The tactile alphabet of colors for people with disabilities, implemented through Accessibility Workshops. Scripor Association, first place in Organization of the Year

September 24, 2021

With the worldwide implementation of the tactile alphabet of colors, the Scripor Association aims to “break down” an old barrier faced by individuals with various visual impairments, namely the inability to cope with challenges in various areas such as education, nutrition, technology, or sports. Tudor Scripor, a resident of Cluj and the inventor of the alphabet, seeks to apply its usefulness to products designed for the visually impaired through Accessibility Workshops.

After the Scripor Association was nominated for the invention of the tactile alphabet of colors for the blind, several representatives were invited to Poland on September 13 for the World Idol 2021 event. During the conference, three categories of awards were presented: Personality of the Year, Organization of the Year, and Product of the Year. Thanks to the recognition given by the international visually impaired community, the members of the Association felt rewarded for their hard work.

“After the conference, visually impaired individuals came to us and told us that among all the projects submitted, they voted for ours. I found it very beautiful on their part because it is very difficult to convince a foreign community that we are truly creating useful projects. We won first place in the Organization of the Year category with the Scripor Alphabet Association and second place with the Tactile Alphabet Learning Manual as the Product of the Year 2021, with just a 17-vote difference from first place. We were also presented as the organization with the greatest impact on the visually impaired community.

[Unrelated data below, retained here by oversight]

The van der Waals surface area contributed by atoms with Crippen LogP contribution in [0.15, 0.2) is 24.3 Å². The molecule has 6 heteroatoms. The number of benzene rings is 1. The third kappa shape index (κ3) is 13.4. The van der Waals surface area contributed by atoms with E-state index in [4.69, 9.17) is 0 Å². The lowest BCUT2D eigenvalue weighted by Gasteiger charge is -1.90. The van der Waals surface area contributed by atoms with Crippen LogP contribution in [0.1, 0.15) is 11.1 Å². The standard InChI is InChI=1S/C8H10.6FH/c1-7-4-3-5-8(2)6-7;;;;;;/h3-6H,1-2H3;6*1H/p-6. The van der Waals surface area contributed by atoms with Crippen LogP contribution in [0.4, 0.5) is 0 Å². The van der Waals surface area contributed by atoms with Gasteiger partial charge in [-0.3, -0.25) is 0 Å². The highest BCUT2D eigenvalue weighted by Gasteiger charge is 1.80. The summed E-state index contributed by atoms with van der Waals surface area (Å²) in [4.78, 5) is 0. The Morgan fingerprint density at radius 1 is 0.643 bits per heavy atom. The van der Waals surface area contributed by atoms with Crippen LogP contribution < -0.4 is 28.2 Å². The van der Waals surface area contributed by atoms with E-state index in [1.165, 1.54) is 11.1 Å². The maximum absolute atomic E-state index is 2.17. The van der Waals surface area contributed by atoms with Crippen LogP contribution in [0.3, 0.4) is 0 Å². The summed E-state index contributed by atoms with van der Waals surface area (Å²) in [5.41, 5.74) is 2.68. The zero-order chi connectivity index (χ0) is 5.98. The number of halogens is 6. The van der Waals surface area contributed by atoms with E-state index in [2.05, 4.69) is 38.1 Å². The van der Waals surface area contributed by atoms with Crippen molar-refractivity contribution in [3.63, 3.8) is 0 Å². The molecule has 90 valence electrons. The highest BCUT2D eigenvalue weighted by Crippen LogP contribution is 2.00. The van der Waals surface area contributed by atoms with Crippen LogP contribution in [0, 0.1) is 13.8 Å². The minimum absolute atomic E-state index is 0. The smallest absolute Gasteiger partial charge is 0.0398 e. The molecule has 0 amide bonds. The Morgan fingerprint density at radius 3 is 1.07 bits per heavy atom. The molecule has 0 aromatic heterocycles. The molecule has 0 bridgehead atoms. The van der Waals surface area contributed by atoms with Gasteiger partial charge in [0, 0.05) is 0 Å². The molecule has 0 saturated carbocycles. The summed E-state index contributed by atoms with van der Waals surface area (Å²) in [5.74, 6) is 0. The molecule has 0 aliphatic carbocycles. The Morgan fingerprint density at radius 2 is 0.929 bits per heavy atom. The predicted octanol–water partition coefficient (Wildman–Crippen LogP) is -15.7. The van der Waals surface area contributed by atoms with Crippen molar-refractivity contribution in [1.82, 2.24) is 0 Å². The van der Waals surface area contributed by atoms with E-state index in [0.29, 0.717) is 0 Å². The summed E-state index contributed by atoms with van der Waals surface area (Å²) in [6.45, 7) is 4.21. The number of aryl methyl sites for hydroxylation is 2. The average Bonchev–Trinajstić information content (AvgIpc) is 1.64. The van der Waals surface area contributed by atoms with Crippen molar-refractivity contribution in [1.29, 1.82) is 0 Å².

I don’t think it even mattered which country we were from. People voted for us because they realized that this is a project created for the community. So far, we have put everything we have created into practice, and at the moment, we are in the phase of implementing the alphabet on products specifically designed for the visually impaired. The usefulness of this alphabet will be demonstrated once again in the Accessibility Workshop during the international WUKF Karate Championships in Cluj-Napoca,” explained Tudor Scripor, the inventor of the Tactile Alphabet of Colors for the blind, to Servus Cluj.

Where did the idea for organizing Accessibility Workshops come from and what is their purpose?

Tudor Scripor believes that the Accessibility Workshop was born out of the desire to raise a strong alarm signal about the lack of accessible products and services for people with disabilities (such as wheelchair users, visually impaired individuals, or those with intellectual disabilities) in Romania. These individuals are also deprived of certain rights.

At the first edition of the workshop held in BistriČ›a (Understanding Barriers & Social Inclusion), they specifically invited Anca Dragu, the President of the Senate: “Mrs. Anca Dragu responded to our invitation right away. Moreover, she invited us to participate in the creation of an accessibility platform to change and improve Law 448, which applies to all people with disabilities in Romania. We responded positively, expressing our desire to be part of the team working on this change,” adds Tudor.